I’m Not Exaggerating
As soon as I introduce myself to people as, “Hello, I’m Poonam Dungdung” people give me a strange look at the end of the sentence as if they heard something wrong, different or new . Before I move on to my next sentence, they interrupt me by asking what did you just say? Or, please can you repeat your name or some even say, sorry but Poonam what ?
Initially, I used to get offended as I’d to repeat myself. However, now, I enjoy the look on their faces and the confusion it creates in their minds. I’m so sorry if you too made such a face. The fact is I can’t change my surname — it goes with me everywhere and I love it.
My Surname Saga
So “Dungdung” surname has made me famous and I bet nobody forgets me due to it’s uniqueness( be it’s pronunciation or spelling). Let me give you an idea of the questions people ask me. Here it goes….
- Why you use the word ‘dung’ twice, isn’t once enough?
- Don’t you feel awkward carrying this weird surname with your name?
- Who chose this surname for you?
- Did you run out of good surnames?
- How do you deal with the teasing?
- Will you opt to change your surname if you get another chance?
- Can we use Dung2 ( Dung square) for your spelling instead of dungdung?
I can go on forever with these type of questions, however I’m amused with the attention it draws. Now that I’ve spoken a lot about it , let me bring the cat out of the box.
I totally agree it’s an unusual Indian surname. I too was unhappy with my surname when in school as my peer group teased me. As I reached college, this weird surname of mine helped me make friends and I realized it’s worth. Having said that, let me walk you through it’s uniqueness.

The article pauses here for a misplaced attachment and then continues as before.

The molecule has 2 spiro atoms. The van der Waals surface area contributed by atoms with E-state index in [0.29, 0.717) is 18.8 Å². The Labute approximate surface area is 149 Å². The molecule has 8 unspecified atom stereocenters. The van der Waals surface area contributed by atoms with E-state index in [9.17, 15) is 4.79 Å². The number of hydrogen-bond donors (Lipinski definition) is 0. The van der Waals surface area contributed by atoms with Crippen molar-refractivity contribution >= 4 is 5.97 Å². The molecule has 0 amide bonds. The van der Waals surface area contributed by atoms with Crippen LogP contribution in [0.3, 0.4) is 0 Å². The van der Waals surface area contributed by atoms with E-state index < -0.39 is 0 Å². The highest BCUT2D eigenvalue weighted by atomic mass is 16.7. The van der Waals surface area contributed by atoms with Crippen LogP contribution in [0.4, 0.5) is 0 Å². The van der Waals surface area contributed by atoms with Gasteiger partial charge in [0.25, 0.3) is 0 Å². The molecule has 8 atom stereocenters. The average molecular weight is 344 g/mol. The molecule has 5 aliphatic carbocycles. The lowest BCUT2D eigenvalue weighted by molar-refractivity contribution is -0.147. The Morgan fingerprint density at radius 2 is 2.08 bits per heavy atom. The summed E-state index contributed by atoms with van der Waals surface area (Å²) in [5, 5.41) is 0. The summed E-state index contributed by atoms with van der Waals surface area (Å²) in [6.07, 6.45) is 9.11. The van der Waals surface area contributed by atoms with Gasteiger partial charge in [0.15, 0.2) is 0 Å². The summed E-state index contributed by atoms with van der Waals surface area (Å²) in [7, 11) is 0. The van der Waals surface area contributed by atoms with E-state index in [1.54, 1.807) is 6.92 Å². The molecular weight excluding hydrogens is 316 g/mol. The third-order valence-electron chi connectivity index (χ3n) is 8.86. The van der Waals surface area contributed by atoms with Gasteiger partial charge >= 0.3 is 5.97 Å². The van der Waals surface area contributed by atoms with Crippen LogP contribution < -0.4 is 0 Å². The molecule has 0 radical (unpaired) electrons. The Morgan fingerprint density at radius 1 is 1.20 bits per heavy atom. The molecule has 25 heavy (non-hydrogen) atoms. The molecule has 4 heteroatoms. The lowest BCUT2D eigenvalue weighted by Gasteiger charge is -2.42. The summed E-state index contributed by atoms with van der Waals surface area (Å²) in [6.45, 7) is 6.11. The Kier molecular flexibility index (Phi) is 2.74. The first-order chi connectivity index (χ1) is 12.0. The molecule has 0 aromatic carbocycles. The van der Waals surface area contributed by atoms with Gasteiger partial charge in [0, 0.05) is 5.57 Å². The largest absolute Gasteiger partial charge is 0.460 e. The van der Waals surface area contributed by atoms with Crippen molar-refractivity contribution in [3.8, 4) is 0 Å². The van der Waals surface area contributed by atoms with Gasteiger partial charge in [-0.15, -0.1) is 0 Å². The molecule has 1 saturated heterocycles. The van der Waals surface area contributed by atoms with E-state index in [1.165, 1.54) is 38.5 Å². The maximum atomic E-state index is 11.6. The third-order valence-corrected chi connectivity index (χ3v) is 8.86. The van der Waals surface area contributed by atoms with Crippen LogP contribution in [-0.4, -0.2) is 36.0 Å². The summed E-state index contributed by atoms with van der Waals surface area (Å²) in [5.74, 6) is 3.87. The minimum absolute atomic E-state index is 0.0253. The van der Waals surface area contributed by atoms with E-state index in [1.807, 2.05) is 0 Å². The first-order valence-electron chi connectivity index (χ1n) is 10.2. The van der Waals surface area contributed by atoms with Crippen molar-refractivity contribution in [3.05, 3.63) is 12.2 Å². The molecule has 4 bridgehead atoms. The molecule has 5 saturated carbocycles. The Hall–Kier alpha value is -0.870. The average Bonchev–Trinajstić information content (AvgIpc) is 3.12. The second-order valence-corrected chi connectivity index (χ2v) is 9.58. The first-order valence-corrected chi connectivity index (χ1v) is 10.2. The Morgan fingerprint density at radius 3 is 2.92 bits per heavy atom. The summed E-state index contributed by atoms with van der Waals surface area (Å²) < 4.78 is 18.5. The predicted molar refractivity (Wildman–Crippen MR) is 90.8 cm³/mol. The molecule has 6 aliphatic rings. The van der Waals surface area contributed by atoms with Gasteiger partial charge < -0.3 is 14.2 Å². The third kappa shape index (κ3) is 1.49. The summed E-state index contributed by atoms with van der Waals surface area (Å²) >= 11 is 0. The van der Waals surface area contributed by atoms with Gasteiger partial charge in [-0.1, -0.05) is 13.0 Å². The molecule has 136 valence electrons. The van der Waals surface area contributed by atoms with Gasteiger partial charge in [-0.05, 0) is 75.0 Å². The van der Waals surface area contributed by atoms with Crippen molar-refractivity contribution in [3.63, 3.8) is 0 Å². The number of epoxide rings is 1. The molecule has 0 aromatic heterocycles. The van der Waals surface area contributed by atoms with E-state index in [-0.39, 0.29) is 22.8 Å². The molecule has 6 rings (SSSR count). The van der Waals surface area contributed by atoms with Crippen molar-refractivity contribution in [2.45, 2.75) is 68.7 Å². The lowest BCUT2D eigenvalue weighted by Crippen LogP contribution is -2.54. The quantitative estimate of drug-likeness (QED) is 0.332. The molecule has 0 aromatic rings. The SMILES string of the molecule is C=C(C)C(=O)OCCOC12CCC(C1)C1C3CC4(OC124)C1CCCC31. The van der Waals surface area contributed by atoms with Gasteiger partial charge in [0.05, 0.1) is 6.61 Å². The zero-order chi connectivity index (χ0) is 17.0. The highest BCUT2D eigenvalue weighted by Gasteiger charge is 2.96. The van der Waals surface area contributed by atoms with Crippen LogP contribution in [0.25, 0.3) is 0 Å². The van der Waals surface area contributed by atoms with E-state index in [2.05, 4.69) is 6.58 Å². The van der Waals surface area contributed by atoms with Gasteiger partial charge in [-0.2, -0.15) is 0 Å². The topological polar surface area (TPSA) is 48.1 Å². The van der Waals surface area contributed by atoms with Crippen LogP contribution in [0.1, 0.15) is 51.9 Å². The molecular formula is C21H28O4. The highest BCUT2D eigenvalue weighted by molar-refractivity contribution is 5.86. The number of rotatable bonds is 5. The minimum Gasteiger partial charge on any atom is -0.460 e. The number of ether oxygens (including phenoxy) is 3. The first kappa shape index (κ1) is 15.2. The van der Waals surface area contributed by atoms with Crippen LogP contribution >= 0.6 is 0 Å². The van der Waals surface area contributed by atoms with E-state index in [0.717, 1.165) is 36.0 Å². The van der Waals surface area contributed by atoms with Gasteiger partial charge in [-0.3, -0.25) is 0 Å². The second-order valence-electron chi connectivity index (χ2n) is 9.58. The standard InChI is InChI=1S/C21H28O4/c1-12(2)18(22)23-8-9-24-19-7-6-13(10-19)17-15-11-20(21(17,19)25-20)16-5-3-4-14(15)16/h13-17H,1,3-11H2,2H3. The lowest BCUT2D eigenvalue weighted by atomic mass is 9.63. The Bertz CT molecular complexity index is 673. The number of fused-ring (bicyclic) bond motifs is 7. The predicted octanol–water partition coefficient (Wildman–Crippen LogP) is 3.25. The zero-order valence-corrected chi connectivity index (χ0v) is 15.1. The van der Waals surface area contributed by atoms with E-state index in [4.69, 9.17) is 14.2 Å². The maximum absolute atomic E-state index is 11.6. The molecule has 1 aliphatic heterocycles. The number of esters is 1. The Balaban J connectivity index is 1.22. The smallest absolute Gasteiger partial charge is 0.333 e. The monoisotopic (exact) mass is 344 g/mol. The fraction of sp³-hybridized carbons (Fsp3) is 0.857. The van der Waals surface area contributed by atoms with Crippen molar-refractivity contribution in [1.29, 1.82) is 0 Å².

Interesting and Fun Facts About My Surname
- I belong to a tribe called ‘Kharia’ who are primitive aborigines of India. We speak a language called kharia language. My surname ‘Dungdung’ in kharia language means freshwater Eel which is derived from one of the totems.
- A totem is a natural object or animal that is believed by a particular society, clan, family, tribe to have spiritiual significance and that is adopted by it as an emblem.
- In ancient times, the first animal, bird or thing our forefathers saw, they held it sacred and chose as their totems.Totems were worshipped and forbidden to be eaten. In my case, I cannot eat eels as it is considered sacred by whosoever shares my surname.
- Interestingly, it is believed one even derives the nature, qualities, weaknesses of the assigned totem. In my case, I’m believed to be swift,agile as an eel. Being slimy in nature, it’s impossible to catch hold of the eels— it stands true for the people sharing the same surname. Symbolically,it means it is difficult to understand the nature, personality of a person easily.
- Eels are shy in nature, avoid light and swiftly swim away to safe haven. These traits are seen in people bearing my surname.
- These folklores have come a long way and still stand true in some cases.
Well, the kharia tribe also has other surnames. I’m wondering whether you are still glued to my post — if yes is the answer, I’m so thankful for showing interest.
Other surnames include Kullu — Tortoise, Baa — Rice grain, Kerketta — Bird, Soreng — Stone, Bilung — Salt. Kiro — Tiger, Tete — egret( a bird). All the animals,birds, things mentioned here represent their clan and are considered sacred and forbidden to eat.
The Baa surname means ‘rice grain’ and people bearing this surname can eat rice as it’s a staple food of tribals. Also, we Indians are fond of eating rice so some exception were considered.
The surname Bilung means ‘salt’ and they are believed to mix well with the people around them as beautifully as salt helps to enhance and itself merges with the taste of food. The only thing not allowed is to lick salt with their little finger( though they can use salt for cooking).
As a tribal woman, I proudly and strongly uphold my tribal customs, traditions and beliefs and most importantly my surname which is dear to me and gives me my uniqueness.
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